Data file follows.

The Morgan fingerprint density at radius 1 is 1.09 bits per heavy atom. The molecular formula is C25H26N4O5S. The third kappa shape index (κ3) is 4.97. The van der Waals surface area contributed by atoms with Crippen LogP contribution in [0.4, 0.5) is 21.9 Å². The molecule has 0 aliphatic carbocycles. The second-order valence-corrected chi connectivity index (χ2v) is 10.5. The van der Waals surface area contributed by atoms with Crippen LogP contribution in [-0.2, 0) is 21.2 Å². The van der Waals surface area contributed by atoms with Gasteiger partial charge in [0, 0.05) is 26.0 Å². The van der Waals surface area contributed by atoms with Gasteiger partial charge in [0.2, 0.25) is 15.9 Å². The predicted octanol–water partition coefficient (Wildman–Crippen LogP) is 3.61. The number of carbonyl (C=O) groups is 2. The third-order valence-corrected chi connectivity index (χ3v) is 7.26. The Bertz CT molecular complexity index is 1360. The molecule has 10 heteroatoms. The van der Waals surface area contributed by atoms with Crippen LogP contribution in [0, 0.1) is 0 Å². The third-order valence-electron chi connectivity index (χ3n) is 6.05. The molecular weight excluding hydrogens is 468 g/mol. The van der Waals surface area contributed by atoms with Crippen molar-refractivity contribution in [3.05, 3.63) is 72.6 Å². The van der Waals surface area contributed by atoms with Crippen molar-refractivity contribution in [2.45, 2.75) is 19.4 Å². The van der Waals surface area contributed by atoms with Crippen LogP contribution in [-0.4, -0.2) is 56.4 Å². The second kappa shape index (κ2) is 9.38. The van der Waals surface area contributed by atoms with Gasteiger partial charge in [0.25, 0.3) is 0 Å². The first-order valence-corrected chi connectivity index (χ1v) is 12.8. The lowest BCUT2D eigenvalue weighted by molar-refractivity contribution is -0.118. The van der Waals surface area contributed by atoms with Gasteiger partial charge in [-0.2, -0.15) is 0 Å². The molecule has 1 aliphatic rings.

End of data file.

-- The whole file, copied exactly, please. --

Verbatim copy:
The Morgan fingerprint density at radius 1 is 1.09 bits per heavy atom. The molecular formula is C25H26N4O5S. The third kappa shape index (κ3) is 4.97. The van der Waals surface area contributed by atoms with Crippen LogP contribution in [0.4, 0.5) is 21.9 Å². The molecule has 0 aliphatic carbocycles. The second-order valence-corrected chi connectivity index (χ2v) is 10.5. The van der Waals surface area contributed by atoms with Crippen LogP contribution in [-0.2, 0) is 21.2 Å². The van der Waals surface area contributed by atoms with Gasteiger partial charge in [0, 0.05) is 26.0 Å². The van der Waals surface area contributed by atoms with Gasteiger partial charge in [0.2, 0.25) is 15.9 Å². The predicted octanol–water partition coefficient (Wildman–Crippen LogP) is 3.61. The number of carbonyl (C=O) groups is 2. The third-order valence-corrected chi connectivity index (χ3v) is 7.26. The Bertz CT molecular complexity index is 1360. The molecule has 10 heteroatoms. The van der Waals surface area contributed by atoms with Crippen LogP contribution in [0, 0.1) is 0 Å². The third-order valence-electron chi connectivity index (χ3n) is 6.05. The molecular weight excluding hydrogens is 468 g/mol. The van der Waals surface area contributed by atoms with Crippen molar-refractivity contribution in [3.05, 3.63) is 72.6 Å². The van der Waals surface area contributed by atoms with Crippen molar-refractivity contribution in [2.45, 2.75) is 19.4 Å². The van der Waals surface area contributed by atoms with Crippen LogP contribution in [-0.4, -0.2) is 56.4 Å². The second kappa shape index (κ2) is 9.38. The van der Waals surface area contributed by atoms with Gasteiger partial charge in [0.25, 0.3) is 0 Å². The first-order valence-corrected chi connectivity index (χ1v) is 12.8. The lowest BCUT2D eigenvalue weighted by molar-refractivity contribution is -0.118. The van der Waals surface area contributed by atoms with Gasteiger partial charge in [-0.2, -0.15) is 0 Å². The molecule has 1 aliphatic rings.